Covering University of Colorado sports, mostly basketball, since 2010

Tuesday, March 10, 2015

Third Annual Rumblin' Awards

Yesterday, the Pac-12 released their seasonal awards (congrats to Askia Booker, by the way, for being named to the second team). Never satisfied with the musing of coaches and professional pundits, however, I'm going to delve into who I believe should have been honored by the conference this year.

After the jump, find my choices for the All-Pac-12 1st and 2nd teams, along with my Player, Coach, Defender, and Newcomer of the Year.

Please remember that the Rumblin' Awards are a strictly black tie affair.

All Pac-12 First Team -
(presented in alphabetical order)

- Askia Booker - G - Colorado - 17.2 ppg, 3.3 rpg, 3.1 apg, 36.5% shots, 32.1% poss, 104.8 Ortg

Some may balk, but everything CU did offensively from December through February was based on Ski. For better or worse, Booker carried the Buffs in the meat of the basketball season (as you can see through his ridiculously high shot and possession rates).  Still, despite that load on his shoulders, Ski posted an offensive rating over 100 for the first time in his career, and had the game of the season when he dropped 43 on USC. Take some points off for CU's overall struggles, but he's still a First Team performer.

- Josh Hawkinson - F - WSU - 14.7 ppg, 10.8 rpg, 30.9 DR%, 8.8 TOrate

'Baby-face' Josh Hawkinson was the only player in the league to average a double-double this winter, and posted a top-three national defensive rebounding rate in the process.  Sure, Coach Kent's run-and-gun style played into a high volume of opportunities on both ends of the court, but Josh came out of nowhere to capitalize on them.  Is he a plus athlete, or even an average defensive talent?  No, certainly not, but his stat accumulation and the relative dearth of competition in the conference's forward corps earn him the nod.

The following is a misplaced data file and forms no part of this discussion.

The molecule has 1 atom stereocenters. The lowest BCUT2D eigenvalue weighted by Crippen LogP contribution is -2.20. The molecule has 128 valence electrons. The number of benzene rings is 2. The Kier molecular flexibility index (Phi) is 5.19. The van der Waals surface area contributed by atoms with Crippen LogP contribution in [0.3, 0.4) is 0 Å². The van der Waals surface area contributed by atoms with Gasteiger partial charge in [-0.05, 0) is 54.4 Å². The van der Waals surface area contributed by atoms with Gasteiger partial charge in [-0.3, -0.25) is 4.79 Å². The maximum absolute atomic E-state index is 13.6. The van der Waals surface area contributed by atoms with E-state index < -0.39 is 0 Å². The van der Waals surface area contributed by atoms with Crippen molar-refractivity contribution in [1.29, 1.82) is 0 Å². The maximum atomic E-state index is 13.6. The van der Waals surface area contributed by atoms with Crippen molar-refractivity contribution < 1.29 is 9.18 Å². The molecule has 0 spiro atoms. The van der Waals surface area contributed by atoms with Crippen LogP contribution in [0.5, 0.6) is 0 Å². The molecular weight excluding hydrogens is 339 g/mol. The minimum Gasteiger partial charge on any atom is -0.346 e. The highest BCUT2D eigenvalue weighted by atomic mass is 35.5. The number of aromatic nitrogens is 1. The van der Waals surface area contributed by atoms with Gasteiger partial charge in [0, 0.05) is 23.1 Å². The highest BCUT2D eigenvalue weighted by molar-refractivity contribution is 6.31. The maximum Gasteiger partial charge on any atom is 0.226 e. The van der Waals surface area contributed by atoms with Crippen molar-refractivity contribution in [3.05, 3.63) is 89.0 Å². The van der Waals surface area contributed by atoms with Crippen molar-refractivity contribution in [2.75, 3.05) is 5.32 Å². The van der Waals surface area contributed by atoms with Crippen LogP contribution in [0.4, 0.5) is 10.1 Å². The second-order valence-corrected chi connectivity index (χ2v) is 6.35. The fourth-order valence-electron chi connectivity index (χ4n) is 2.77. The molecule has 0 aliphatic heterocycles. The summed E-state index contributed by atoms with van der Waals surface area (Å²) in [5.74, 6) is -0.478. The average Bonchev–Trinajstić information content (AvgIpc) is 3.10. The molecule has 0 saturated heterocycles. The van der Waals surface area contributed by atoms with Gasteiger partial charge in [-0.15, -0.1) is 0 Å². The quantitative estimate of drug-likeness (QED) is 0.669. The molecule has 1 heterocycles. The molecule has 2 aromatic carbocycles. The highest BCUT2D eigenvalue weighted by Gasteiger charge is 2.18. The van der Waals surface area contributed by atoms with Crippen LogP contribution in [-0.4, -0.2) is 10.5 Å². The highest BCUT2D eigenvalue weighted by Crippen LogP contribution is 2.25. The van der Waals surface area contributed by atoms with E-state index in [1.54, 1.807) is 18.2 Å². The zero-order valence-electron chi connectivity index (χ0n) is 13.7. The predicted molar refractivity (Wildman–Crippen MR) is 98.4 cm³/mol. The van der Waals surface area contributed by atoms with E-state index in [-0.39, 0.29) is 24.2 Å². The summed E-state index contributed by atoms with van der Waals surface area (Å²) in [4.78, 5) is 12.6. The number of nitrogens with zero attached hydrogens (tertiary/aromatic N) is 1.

- Rondae Hollis-Jefferson - F - Arizona - 11.2 ppg, 6.5 rpg, 114.2 Ortg, 19.5 DR%, 78 FTrate

'The Shake' is the best pure athlete in the league.  End of sentence.  Flying around the court, wreaking havoc, he was a nightmare matchup for lesser opponents.  The glue between Stanley Johnson and Brandon Ashley, RHJ was the dynamic force that made 'Zona's forward corps impossible to take on straight-up. Also: this.

- Stanley Johnson - F - Arizona - 13.9 ppg, 6.6 rpg, 18.9 DR%, 3.1 stl%, 

It's become ho-hum for Arizona to feature a sterling freshman superstar, but, please, do not let Johnson slip by unnoticed.  Nominally a shooting guard, the man-child (listed at a massive 6-7, 245) in a football player's frame is a pure difference maker.  While a step behind Aaron Gordon defensively, Johnson was much better on the offensive end, and was generally unfair to have to match up against.  One-and-done for sure, I hope you got a peek while you could.

- TJ McConnell - G - Arizona - 9.6 ppg, 3.8 rpg, 6.3 apg, 39.7 ARate, 4.2 stl%, 116.7 Ortg

As impressive as RHJ and Stanley were this season, TJ McConnell is the reason the 'Cats are a top-10 team.  Plenty of overly-talented groups have faded under the pressure of a year-long trial, but not Arizona. What has kept them from that list the last two seasons is the best pure point guard in the collegiate game today - McConnell.  Strong defensively (3rd in the league in steals), and an expert passer (lead the Pac-12 in assists, top five nationally in assist rate), McConnell is the finely tuned transmission metering out the explosive power under the hood.  Without him, I honestly think the 'Cats would've been a discombobulated mess these last two years (think: Texas).

- Gary Payton II - G - OSU - 13.3 ppg, 7.5 ppg, 3.2 apg, 3.1 spg, 5.5 stl%, 3.2 def win shares